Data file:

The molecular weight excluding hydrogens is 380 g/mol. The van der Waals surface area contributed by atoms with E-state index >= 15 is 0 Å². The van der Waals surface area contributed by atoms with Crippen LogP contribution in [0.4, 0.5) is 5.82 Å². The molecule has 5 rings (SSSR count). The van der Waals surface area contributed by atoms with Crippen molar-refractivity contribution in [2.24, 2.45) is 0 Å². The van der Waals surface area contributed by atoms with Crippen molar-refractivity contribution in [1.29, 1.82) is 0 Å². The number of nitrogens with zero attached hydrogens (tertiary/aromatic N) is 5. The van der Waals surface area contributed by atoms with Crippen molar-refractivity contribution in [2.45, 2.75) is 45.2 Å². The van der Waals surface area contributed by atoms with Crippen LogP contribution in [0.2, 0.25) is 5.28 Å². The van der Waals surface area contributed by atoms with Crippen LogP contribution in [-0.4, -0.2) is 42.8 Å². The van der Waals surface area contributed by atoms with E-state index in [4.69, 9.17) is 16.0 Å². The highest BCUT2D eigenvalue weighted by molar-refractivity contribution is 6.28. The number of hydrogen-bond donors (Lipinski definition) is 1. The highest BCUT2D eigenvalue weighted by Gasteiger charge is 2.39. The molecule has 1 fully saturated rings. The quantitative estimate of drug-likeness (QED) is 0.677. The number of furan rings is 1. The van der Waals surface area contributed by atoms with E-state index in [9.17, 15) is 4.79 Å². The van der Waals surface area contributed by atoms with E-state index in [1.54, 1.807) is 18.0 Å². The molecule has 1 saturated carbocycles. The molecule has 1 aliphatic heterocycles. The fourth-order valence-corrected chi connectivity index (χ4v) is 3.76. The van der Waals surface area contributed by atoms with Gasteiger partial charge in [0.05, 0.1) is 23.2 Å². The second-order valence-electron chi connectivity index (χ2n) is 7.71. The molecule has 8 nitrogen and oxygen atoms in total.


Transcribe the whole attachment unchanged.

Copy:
The molecular weight excluding hydrogens is 380 g/mol. The van der Waals surface area contributed by atoms with E-state index >= 15 is 0 Å². The van der Waals surface area contributed by atoms with Crippen LogP contribution in [0.4, 0.5) is 5.82 Å². The molecule has 5 rings (SSSR count). The van der Waals surface area contributed by atoms with Crippen molar-refractivity contribution in [2.24, 2.45) is 0 Å². The van der Waals surface area contributed by atoms with Crippen molar-refractivity contribution in [1.29, 1.82) is 0 Å². The number of nitrogens with zero attached hydrogens (tertiary/aromatic N) is 5. The van der Waals surface area contributed by atoms with Crippen molar-refractivity contribution in [2.45, 2.75) is 45.2 Å². The van der Waals surface area contributed by atoms with Crippen LogP contribution in [0.2, 0.25) is 5.28 Å². The van der Waals surface area contributed by atoms with Crippen LogP contribution in [-0.4, -0.2) is 42.8 Å². The van der Waals surface area contributed by atoms with E-state index in [4.69, 9.17) is 16.0 Å². The highest BCUT2D eigenvalue weighted by molar-refractivity contribution is 6.28. The number of hydrogen-bond donors (Lipinski definition) is 1. The highest BCUT2D eigenvalue weighted by Gasteiger charge is 2.39. The molecule has 1 fully saturated rings. The quantitative estimate of drug-likeness (QED) is 0.677. The number of furan rings is 1. The van der Waals surface area contributed by atoms with E-state index in [9.17, 15) is 4.79 Å². The van der Waals surface area contributed by atoms with E-state index in [1.54, 1.807) is 18.0 Å². The molecule has 1 saturated carbocycles. The molecule has 1 aliphatic heterocycles. The fourth-order valence-corrected chi connectivity index (χ4v) is 3.76. The van der Waals surface area contributed by atoms with Gasteiger partial charge in [0.05, 0.1) is 23.2 Å². The second-order valence-electron chi connectivity index (χ2n) is 7.71. The molecule has 8 nitrogen and oxygen atoms in total.